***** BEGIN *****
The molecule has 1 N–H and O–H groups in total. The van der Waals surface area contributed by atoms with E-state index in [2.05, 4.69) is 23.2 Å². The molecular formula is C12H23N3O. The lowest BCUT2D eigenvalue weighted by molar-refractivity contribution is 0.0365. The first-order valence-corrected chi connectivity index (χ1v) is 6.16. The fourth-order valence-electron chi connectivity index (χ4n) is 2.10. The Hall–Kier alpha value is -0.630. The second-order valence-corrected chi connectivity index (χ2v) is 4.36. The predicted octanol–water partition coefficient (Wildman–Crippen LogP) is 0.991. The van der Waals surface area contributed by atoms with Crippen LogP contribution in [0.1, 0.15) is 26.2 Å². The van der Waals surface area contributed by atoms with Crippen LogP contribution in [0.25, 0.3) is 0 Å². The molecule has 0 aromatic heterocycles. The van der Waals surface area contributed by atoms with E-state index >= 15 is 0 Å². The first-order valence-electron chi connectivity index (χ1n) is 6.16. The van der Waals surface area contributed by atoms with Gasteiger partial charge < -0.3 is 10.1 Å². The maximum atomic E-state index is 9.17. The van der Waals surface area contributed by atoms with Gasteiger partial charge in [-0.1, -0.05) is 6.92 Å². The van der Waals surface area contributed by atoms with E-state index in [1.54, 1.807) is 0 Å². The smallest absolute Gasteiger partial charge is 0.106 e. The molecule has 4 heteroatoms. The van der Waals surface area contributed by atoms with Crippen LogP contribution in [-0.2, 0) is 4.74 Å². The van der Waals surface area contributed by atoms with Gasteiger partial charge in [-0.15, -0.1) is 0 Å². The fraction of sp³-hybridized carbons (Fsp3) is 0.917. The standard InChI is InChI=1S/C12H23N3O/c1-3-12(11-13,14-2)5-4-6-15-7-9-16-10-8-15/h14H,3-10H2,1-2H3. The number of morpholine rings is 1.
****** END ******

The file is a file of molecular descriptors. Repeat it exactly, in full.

The molecule has 1 N–H and O–H groups in total. The van der Waals surface area contributed by atoms with E-state index in [2.05, 4.69) is 23.2 Å². The molecular formula is C12H23N3O. The lowest BCUT2D eigenvalue weighted by molar-refractivity contribution is 0.0365. The first-order valence-corrected chi connectivity index (χ1v) is 6.16. The fourth-order valence-electron chi connectivity index (χ4n) is 2.10. The Hall–Kier alpha value is -0.630. The second-order valence-corrected chi connectivity index (χ2v) is 4.36. The predicted octanol–water partition coefficient (Wildman–Crippen LogP) is 0.991. The van der Waals surface area contributed by atoms with Crippen LogP contribution in [0.1, 0.15) is 26.2 Å². The van der Waals surface area contributed by atoms with Crippen LogP contribution in [0.25, 0.3) is 0 Å². The molecule has 0 aromatic heterocycles. The van der Waals surface area contributed by atoms with E-state index >= 15 is 0 Å². The first-order valence-electron chi connectivity index (χ1n) is 6.16. The van der Waals surface area contributed by atoms with Gasteiger partial charge < -0.3 is 10.1 Å². The maximum atomic E-state index is 9.17. The van der Waals surface area contributed by atoms with Gasteiger partial charge in [-0.1, -0.05) is 6.92 Å². The van der Waals surface area contributed by atoms with E-state index in [1.54, 1.807) is 0 Å². The smallest absolute Gasteiger partial charge is 0.106 e. The molecule has 4 heteroatoms. The van der Waals surface area contributed by atoms with Crippen LogP contribution in [-0.2, 0) is 4.74 Å². The van der Waals surface area contributed by atoms with Gasteiger partial charge in [-0.15, -0.1) is 0 Å². The fraction of sp³-hybridized carbons (Fsp3) is 0.917. The standard InChI is InChI=1S/C12H23N3O/c1-3-12(11-13,14-2)5-4-6-15-7-9-16-10-8-15/h14H,3-10H2,1-2H3. The number of morpholine rings is 1.